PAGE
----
When it comes to setting of frequencies, only one institution has the final word about it and this is none other than the Federal Communications Commission or FCC. WiMax variants operate both on FCC licensed (10 to 66 GHz range) and unlicensed frequencies (2 to 11 GHz range). The previous versions of WiMax standards in the 802.16 spectrum range from at least 2 GHz up to 66 GHz. This is quite an enormous spectrum range, but then again, practical market deliberations were done to consider the range that can be offered with most utility and sales potential.
The biggest segment that is being used in the United States is around 2.3 to 2.5 GHz. This is primarily assigned to Clearwire and Sprint Nextel. Asian countries, such as India and Indonesia use a mix of 2.5 GHz, 3.3 GHz and other frequencies while Pakistan uses around 3.5 GHz.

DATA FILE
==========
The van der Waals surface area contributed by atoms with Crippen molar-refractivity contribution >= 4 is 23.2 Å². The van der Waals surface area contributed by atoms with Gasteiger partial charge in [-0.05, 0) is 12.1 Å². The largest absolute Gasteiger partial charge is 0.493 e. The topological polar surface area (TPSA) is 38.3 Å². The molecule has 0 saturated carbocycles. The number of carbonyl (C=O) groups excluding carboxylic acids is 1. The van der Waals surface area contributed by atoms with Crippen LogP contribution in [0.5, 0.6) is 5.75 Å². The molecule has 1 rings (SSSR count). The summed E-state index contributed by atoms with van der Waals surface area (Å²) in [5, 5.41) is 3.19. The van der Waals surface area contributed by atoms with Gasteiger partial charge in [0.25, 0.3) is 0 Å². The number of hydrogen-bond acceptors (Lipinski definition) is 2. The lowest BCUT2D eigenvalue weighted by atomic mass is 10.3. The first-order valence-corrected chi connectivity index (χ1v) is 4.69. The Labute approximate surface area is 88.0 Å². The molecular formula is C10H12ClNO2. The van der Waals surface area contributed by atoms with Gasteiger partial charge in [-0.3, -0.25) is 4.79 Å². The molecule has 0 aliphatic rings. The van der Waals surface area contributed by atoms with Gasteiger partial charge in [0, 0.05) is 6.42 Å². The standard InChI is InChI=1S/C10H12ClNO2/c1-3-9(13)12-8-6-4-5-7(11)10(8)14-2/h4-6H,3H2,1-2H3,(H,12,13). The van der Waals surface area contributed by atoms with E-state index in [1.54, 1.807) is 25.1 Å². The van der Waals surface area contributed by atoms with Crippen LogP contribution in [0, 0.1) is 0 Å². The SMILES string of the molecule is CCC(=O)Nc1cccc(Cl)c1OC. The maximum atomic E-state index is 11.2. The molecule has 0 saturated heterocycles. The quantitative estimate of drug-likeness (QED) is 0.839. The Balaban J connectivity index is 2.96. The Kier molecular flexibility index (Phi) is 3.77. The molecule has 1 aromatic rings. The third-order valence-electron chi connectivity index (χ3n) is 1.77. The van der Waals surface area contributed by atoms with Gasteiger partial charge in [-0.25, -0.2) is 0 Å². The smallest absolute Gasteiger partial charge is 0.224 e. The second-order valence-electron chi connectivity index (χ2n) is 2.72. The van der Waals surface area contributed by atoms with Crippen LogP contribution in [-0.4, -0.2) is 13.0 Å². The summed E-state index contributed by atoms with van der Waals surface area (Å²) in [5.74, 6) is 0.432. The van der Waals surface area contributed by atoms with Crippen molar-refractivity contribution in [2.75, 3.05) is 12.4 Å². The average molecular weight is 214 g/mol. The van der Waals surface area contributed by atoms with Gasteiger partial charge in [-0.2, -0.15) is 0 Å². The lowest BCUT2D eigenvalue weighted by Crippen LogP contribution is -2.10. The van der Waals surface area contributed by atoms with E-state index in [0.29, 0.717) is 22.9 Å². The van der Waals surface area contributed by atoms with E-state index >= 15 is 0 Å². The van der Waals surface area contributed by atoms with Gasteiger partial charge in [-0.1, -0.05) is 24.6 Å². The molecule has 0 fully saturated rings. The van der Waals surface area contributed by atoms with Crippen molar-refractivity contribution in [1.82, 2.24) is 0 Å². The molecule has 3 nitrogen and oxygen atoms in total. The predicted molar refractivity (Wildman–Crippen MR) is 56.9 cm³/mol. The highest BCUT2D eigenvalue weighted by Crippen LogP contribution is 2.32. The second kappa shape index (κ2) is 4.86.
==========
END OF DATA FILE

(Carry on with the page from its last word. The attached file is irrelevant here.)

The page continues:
The WiMax Forum is the group that is responsible in creating a profile that is designed for specific bands. The three bands that the group is lining up are: (a) 5.8 GHz – effectively unlicensed in many countries such as United Kingdom, (b) 3.5 GHz – licensed in several different regions, and (c) 2.5 GHz – licensed in the Americas.
Indeed, it is a fact that the higher the spectrum frequency is, the greater the amounts of bandwidth to be transported, therefore lower frequencies make use of less bandwidth. In addition, the lower the frequency is, the greater the penetration and carry range of the signal, which means it can still be transmitted with the presence of trees and small/large buildings.